The Best Books Meredith Read This Year

Some were even published this year!

Making a yearly Top 10 book list isn’t as much of a no-brainer as my annual movie list, since I don’t necessarily read books the year they were published. It’s not my job, so I take my time and read books when I feel like it. But I read so many great books this year - some published in 2015 and some earlier - that I felt compelled to share my favorite titles with you. Please consider this a discussion, and post your favorite reads of 2015 below!

In alphabetical order:

Billy Collins, 2014

Billy Collins has long been one of my favorite poets. I’ll never forget meeting him, asking him to sign my book and nervously telling him how to spell my name - the look of mild derision he gave me as he said “I know how to spell Meredith” remains one of my favorite celebrity encounters. His poetry is plain and powerful, capturing the most clear-eyed of truths in small, quiet lines. He is funny and precise, and writes and thinks like no other person on this earth.

Aimless Love is another all-timer, gathering some of his best poems of the past years like “Obituaries” and “The Long Day,” and including new beauties, such as “Unholy Sonnet #1”:

Death, one thing you can be proud of
is all the room you manage to take up
in this Concordance to the Poems of John Donne,
edited by Homer Carroll Combs and published in 1945.

Mighty and dreadful are your tall columns here,
(though soul and love put you in deep shade)
for you outnumber man and outscore even life itself,
and you are roughly tied with God and, strangely, eyes.

But no one likes the way you swell,
not even in these scholarly rows,
where from the complex field of his poems
each word has returned to the alphabet with a sigh.

And lovelier than you are the ones that only once he tried:
syllable and porcelain, but also beach, cup, snail, lamp, and pie.

Robert Galbraith, 2015

The third book in the Cormoran Strike detective series by Robert Galbraith (a still-used pseudonym of J.K. Rowling, though her identity was revealed after the publishing of the first novel), Career of Evil follows Cormoran and his assistant Robin as they attempt to track down the man who sent a severed woman’s leg to their office. Cormoran’s colored past brings three suspects to light, while the culprit proves himself to be alarmingly preoccupied with Robin.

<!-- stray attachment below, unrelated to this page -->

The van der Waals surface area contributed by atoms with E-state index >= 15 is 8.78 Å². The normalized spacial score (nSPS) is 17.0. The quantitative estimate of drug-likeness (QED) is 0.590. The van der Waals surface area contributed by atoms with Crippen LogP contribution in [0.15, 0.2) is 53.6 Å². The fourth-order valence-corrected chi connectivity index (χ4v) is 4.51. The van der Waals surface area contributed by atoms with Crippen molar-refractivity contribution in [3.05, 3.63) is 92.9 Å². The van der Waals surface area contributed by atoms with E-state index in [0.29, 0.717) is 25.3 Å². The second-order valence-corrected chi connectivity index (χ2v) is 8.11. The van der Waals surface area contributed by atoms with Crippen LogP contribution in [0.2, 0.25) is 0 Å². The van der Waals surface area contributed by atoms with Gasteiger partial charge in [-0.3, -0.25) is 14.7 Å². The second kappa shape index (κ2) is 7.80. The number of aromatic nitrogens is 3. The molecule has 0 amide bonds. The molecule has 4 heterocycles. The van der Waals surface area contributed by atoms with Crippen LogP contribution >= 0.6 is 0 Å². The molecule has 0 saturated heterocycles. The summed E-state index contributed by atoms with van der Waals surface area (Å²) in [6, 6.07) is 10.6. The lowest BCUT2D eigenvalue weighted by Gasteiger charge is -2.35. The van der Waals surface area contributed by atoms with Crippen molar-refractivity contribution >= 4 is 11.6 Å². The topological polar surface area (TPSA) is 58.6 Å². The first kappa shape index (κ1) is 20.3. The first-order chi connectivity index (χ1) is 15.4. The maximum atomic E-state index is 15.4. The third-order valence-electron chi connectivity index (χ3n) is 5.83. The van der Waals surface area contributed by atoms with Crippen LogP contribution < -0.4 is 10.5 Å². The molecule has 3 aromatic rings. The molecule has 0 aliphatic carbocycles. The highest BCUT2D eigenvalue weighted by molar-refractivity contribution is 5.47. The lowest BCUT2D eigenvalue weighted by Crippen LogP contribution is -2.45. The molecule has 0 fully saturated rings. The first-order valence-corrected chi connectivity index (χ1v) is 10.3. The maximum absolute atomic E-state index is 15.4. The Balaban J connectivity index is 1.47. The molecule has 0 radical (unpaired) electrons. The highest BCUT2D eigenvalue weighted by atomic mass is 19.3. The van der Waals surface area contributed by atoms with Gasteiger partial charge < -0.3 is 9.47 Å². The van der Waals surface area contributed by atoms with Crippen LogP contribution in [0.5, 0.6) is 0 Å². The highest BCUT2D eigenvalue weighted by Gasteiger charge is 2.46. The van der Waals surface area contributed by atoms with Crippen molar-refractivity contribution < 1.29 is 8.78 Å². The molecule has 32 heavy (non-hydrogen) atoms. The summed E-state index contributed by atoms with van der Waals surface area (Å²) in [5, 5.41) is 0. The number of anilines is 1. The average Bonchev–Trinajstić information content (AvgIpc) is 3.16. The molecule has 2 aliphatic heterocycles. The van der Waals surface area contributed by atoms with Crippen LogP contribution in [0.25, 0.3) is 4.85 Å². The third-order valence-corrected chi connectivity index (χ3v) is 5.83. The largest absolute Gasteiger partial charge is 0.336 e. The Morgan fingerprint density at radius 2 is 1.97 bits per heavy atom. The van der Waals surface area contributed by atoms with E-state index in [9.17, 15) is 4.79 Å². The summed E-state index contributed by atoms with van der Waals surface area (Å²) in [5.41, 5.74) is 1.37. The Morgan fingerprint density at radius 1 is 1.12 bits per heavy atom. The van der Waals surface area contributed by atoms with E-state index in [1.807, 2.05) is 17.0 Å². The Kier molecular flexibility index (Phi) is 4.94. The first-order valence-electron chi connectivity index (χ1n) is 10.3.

The book gives us insight into the characters of Cormoran and Robin, both of whom have remained rather mysterious through the first two books of the series. Though the mystery isn’t quite as taut as Cuckoo’s Calling and The Silkworm, Career of Evil is a fascinating character study and a powerfully angry treatise against sexually violent men.

Elizabeth Wein, 2013

I wrote about Code Name Verity here, and months later I’m still thinking about the book and its gorgeous tribute to female friendship and courage. Wein committed herself to painstaking research into the WWII roles of pilot and spy held by the two young women who occupy her novel. Code names Kittyhawke and Verity are brave but not fearless, brilliant and kind but flawed. They are lasting characters, and their friendship is one for the ages. 

Code Name Verity is a funny, feminist adventure, thrilling and heartfelt. If you have a daughter, buy her a copy and then borrow it when she's done.

Erik Larson, 2015

Larson has become a very popular "non-fiction novelist," and with his 2003 book The Devil in the White City, he was something of a gateway to non-fiction for this die-hard lover of novels. He tells history as a juicy, poetic narrative that moves as breathlessly as an airport thriller. All of his books are must-reads, and Dead Wake is no exception, going into infinitely human detail when discussing the sinking of the luxury liner Lusitania on the cusp of World War I. 

In parts, as Larson discusses the unfathomable wealth of the Lusitania's guests, providing their opulent packing lists and starving you with descriptions of their feasts, Dead Wake feels a bit like Titanic, the romantic epic about a sister ship to the Lusitania that sank three years previously. But he also gives us the perspective of Kapitänleutnant Walther Schwieger, the man commanding the German U-boat U-20 that sank the Lusitania. And he brings us into the mind of President Woodrow Wilson, who was grieving the death of his wife, then pining for the love of a new woman, distracting him from what should have been his top priority: preventing a world war. It's a riveting read, as long as you don't mind too much boat stuff. (I admit, I skimmed the boat specs!)

Rebecca Serle, 2014/2015

Although I have learned to love non-fiction, and I have always loved heady literature, I am certainly not above a fun bit of fluff, and Serle's two-part teen romance is a hell of a lot of fun. A fictionalized version of the Twilight craze, Famous in Love and Truly Madly Famously are imagined from the point of view of the young woman plucked from obscurity to star in an international phenomenon, and caught between two co-stars as surely as her character is caught between two loves.

Serle has a sexy, biting voice, and I'm dying for the Famous in Love television series hitting ABC Family (soon to be called Freeform, for some reason) next year, produced by Serle herself alongside Pretty Little Liars' Marlene King. 

Gregory Mcdonald, 1974